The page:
Saw Her Son from judgement taken,
Her Beloved in death forsaken,
Till His Spirit forth He sent.

Fount of love and holy sorrow,
Mother, may my spirit borrow
Somewhat of your woe profound.

Unto Christ with pure emotion,
Raise my contrite heart’s devotion,
To read love in every wound.

Those Five Wounds on Jesus smitten,
Mother! in my heart be written,
Deep as in your own they be.

You, your Saviour’s Cross did bare,
You, your Son’s rebuke did share.
Let me share them both with Thee.

In the Passion of my Maker,
Be my sinful soul partaker,
Weep ‘til death and weep with you.

Mine with you be that sad station,
There to watch the great salvation,
Wrought upon the atoning Tree.

Virgin, you of virgins fairest,
May the bitter woe Thou bearest
Make on me impression deep.

Thus Christ’s dying may I carry,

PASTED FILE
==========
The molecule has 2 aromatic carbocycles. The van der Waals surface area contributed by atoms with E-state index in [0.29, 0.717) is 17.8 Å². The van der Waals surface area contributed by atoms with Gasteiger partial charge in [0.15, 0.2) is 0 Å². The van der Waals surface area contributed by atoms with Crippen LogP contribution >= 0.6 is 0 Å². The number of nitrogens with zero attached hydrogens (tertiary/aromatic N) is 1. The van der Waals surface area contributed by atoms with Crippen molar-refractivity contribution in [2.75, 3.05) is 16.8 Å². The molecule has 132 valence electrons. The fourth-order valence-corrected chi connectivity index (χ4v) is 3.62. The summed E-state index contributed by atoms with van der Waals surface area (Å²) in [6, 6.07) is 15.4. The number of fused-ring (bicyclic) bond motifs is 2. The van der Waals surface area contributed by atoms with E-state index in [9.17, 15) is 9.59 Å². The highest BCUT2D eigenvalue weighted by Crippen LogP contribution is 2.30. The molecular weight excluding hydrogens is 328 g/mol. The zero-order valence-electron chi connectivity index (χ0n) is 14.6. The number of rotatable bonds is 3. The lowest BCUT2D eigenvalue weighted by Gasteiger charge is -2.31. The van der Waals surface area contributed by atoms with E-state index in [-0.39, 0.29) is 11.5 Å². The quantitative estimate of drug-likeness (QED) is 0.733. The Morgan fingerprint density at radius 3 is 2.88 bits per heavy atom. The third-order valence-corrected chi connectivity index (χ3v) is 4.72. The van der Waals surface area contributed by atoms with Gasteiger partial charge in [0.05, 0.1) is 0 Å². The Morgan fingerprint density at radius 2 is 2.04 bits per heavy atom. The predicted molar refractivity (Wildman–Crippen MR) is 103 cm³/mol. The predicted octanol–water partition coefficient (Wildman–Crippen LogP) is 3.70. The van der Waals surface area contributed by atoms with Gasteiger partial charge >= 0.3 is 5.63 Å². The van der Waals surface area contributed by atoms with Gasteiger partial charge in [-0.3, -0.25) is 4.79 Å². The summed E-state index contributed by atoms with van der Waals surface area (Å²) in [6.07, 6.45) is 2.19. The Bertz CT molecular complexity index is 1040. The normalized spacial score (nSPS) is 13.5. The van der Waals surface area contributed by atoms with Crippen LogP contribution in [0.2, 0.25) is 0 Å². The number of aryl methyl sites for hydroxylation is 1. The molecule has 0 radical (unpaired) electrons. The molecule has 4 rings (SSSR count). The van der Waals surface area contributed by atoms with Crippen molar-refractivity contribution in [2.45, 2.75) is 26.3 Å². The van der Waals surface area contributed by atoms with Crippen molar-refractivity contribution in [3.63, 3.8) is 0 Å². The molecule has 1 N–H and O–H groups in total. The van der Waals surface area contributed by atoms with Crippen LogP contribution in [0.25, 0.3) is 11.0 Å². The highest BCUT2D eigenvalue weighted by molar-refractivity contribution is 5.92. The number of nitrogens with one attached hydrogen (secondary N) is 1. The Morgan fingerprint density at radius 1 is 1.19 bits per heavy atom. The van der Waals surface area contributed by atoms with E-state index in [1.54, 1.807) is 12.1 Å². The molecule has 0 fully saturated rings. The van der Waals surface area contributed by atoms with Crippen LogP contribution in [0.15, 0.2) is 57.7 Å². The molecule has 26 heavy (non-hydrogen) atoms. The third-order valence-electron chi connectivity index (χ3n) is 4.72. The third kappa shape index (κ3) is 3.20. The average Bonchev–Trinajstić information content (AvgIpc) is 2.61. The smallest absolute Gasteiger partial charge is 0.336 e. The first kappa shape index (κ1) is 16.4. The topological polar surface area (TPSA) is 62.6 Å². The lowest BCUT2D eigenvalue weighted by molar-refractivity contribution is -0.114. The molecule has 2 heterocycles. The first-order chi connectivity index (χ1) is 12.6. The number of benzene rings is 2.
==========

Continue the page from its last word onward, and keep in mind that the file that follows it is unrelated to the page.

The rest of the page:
With Him in His Passion tarry,
And His Wounds in memory keep.

May His Wound both wound and heal me,
He enkindle, cleanse, strengthen me,
By His Cross my hope and stay.

May He, when the mountains quiver,
From that flame which burns forever,
Shield me on the Judgement Day.

Jesus, may Your Cross defend me,
And Your Mother’s prayer befriend me;
Let me die in Your embrace.

When to dust my dust returns,
Grant a soul, that to You yearns,
In Your paradise a place.


Pietro Perugino‘s depiction of Mary at The Cross (1482). Washington National Gallery

Thank you for visiting. I hope you have a good Easter Week.

Bye for now, take care xxx